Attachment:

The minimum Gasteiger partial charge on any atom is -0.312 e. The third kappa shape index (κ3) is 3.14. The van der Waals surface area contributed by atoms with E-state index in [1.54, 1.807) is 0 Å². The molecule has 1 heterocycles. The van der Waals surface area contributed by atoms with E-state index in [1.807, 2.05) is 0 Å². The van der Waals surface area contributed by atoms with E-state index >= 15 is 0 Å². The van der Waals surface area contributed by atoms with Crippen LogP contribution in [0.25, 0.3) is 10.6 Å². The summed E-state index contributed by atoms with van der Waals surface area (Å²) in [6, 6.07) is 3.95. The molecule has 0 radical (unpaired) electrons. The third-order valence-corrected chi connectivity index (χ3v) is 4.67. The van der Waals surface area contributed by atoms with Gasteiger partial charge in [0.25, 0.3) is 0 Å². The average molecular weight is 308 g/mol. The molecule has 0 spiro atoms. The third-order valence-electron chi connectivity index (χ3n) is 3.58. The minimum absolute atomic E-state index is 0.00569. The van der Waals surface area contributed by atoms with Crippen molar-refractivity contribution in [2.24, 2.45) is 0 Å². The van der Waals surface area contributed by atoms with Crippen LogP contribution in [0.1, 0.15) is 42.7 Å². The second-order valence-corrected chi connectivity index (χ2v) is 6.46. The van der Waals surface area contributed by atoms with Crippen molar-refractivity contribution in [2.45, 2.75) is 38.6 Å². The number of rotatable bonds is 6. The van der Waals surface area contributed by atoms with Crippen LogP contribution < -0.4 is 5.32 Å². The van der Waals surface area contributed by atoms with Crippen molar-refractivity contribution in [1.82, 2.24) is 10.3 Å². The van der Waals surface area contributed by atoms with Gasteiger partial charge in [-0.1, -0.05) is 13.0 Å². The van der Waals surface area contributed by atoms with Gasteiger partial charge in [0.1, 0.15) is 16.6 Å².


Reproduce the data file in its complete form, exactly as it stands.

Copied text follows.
The minimum Gasteiger partial charge on any atom is -0.312 e. The third kappa shape index (κ3) is 3.14. The van der Waals surface area contributed by atoms with E-state index in [1.54, 1.807) is 0 Å². The molecule has 1 heterocycles. The van der Waals surface area contributed by atoms with E-state index in [1.807, 2.05) is 0 Å². The van der Waals surface area contributed by atoms with E-state index >= 15 is 0 Å². The van der Waals surface area contributed by atoms with Crippen LogP contribution in [0.25, 0.3) is 10.6 Å². The summed E-state index contributed by atoms with van der Waals surface area (Å²) in [6, 6.07) is 3.95. The molecule has 0 radical (unpaired) electrons. The third-order valence-corrected chi connectivity index (χ3v) is 4.67. The van der Waals surface area contributed by atoms with Gasteiger partial charge in [0.25, 0.3) is 0 Å². The average molecular weight is 308 g/mol. The molecule has 0 spiro atoms. The third-order valence-electron chi connectivity index (χ3n) is 3.58. The minimum absolute atomic E-state index is 0.00569. The van der Waals surface area contributed by atoms with Crippen molar-refractivity contribution in [2.24, 2.45) is 0 Å². The van der Waals surface area contributed by atoms with Crippen LogP contribution in [0.1, 0.15) is 42.7 Å². The second-order valence-corrected chi connectivity index (χ2v) is 6.46. The van der Waals surface area contributed by atoms with Crippen molar-refractivity contribution in [2.45, 2.75) is 38.6 Å². The number of rotatable bonds is 6. The van der Waals surface area contributed by atoms with Crippen LogP contribution < -0.4 is 5.32 Å². The van der Waals surface area contributed by atoms with Crippen molar-refractivity contribution in [1.82, 2.24) is 10.3 Å². The van der Waals surface area contributed by atoms with Gasteiger partial charge in [-0.1, -0.05) is 13.0 Å². The van der Waals surface area contributed by atoms with Gasteiger partial charge in [0.1, 0.15) is 16.6 Å².